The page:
In the later part of his
life, and in the final months leading up to his death King
George from chronic obstructive pulmonary disease (COPD) and
pleurisy., He also had septicaemia,.
15th January 1936, the
King took to his bedroom at Sandringham House complaining of
a cold; he would never leave that room alive again,. He
became slowly weaker and weaker, drifting in and out of
20th January 1936, Led
by a team of Doctors, the senior doctor, and the Kings
personal physician, Bertrand Dawson, took the unanimous
decision to euthanize the king. Giving the King a mixture of
Morphine and cocaine he injected the King, there is no
evidence that the king had requested this, therefore it must
be considered murder.
Dawson kept a diary, which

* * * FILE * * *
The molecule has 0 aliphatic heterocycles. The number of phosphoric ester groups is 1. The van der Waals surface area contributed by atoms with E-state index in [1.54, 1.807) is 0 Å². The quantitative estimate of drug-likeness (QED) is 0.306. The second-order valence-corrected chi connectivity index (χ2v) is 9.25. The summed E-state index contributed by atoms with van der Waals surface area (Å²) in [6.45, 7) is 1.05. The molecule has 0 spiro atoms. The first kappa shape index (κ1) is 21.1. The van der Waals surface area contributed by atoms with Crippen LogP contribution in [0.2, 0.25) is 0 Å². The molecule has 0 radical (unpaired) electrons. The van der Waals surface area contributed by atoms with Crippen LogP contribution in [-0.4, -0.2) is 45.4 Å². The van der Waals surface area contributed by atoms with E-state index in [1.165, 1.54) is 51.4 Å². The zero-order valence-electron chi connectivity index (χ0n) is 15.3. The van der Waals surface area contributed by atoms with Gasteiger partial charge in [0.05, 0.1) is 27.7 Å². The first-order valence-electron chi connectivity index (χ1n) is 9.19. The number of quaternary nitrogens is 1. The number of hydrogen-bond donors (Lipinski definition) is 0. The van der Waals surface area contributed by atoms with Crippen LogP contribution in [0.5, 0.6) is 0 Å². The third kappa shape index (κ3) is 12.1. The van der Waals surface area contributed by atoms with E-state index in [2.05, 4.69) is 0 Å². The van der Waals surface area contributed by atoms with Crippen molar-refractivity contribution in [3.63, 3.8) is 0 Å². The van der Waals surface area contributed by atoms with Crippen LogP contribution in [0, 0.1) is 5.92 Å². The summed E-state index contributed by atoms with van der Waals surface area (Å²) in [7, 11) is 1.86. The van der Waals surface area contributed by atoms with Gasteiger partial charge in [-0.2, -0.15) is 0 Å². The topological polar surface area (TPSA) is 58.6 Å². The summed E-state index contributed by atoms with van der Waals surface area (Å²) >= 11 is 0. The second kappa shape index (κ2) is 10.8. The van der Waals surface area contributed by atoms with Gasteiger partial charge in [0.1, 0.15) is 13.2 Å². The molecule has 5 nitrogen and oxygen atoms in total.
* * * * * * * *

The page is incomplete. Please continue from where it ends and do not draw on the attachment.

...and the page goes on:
was not made pubic until 1986, in it he said:-
""At about 11 o'clock it was evident that
the last stage might endure for many hours, unknown to the
patient but little comporting with the dignity and serenity
which he so richly merited and which demanded a brief final
scene. Hours of waiting just for the mechanical end when all
that is really life has departed only exhausts the onlookers
and keeps them so strained that they cannot avail themselves
of the solace of thought, communion or prayer. I therefore
decided to determine the end and injected (myself) morphia
gr.3/4 and shortly afterwards cocaine gr. 1 into the
distended jugular vein."
Dawson wrote that he acted
to prevent any strain on the family and so that the King's
death at 11:55 pm could be announced in the morning edition
of The Times newspaper rather than "less appropriate ...